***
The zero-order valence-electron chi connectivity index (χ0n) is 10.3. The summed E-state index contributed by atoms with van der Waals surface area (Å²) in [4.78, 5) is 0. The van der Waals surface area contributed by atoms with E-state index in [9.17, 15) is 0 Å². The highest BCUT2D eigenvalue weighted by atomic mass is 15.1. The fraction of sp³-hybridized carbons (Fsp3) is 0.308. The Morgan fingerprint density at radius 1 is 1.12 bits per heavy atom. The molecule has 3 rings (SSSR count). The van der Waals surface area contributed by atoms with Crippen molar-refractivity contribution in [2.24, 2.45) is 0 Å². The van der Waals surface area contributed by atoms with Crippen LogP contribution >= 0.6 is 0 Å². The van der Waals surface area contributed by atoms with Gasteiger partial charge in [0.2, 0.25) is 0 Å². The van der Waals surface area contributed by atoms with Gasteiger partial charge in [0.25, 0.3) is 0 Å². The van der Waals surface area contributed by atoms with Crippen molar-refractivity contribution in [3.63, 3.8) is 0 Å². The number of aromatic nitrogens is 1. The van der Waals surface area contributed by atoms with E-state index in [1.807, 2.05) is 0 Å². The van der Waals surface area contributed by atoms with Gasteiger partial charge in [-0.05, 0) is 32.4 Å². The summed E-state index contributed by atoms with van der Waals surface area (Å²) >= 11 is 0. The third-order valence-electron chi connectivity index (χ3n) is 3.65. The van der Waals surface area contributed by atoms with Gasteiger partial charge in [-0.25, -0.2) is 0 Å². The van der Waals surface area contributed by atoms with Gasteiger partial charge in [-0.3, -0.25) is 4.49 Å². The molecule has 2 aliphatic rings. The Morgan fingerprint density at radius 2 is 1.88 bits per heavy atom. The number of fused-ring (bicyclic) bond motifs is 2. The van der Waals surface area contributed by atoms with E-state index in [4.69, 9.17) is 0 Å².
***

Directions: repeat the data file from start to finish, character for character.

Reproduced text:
The zero-order valence-electron chi connectivity index (χ0n) is 10.3. The summed E-state index contributed by atoms with van der Waals surface area (Å²) in [4.78, 5) is 0. The van der Waals surface area contributed by atoms with E-state index in [9.17, 15) is 0 Å². The highest BCUT2D eigenvalue weighted by atomic mass is 15.1. The fraction of sp³-hybridized carbons (Fsp3) is 0.308. The Morgan fingerprint density at radius 1 is 1.12 bits per heavy atom. The molecule has 3 rings (SSSR count). The van der Waals surface area contributed by atoms with Crippen molar-refractivity contribution in [2.24, 2.45) is 0 Å². The van der Waals surface area contributed by atoms with Crippen LogP contribution >= 0.6 is 0 Å². The van der Waals surface area contributed by atoms with Gasteiger partial charge in [0.2, 0.25) is 0 Å². The van der Waals surface area contributed by atoms with Gasteiger partial charge in [0.25, 0.3) is 0 Å². The van der Waals surface area contributed by atoms with Crippen molar-refractivity contribution in [3.63, 3.8) is 0 Å². The number of aromatic nitrogens is 1. The van der Waals surface area contributed by atoms with E-state index in [1.807, 2.05) is 0 Å². The van der Waals surface area contributed by atoms with Gasteiger partial charge in [-0.05, 0) is 32.4 Å². The summed E-state index contributed by atoms with van der Waals surface area (Å²) >= 11 is 0. The third-order valence-electron chi connectivity index (χ3n) is 3.65. The van der Waals surface area contributed by atoms with Gasteiger partial charge in [-0.25, -0.2) is 0 Å². The van der Waals surface area contributed by atoms with Gasteiger partial charge in [-0.3, -0.25) is 4.49 Å². The molecule has 2 aliphatic rings. The Morgan fingerprint density at radius 2 is 1.88 bits per heavy atom. The number of fused-ring (bicyclic) bond motifs is 2. The van der Waals surface area contributed by atoms with E-state index in [4.69, 9.17) is 0 Å².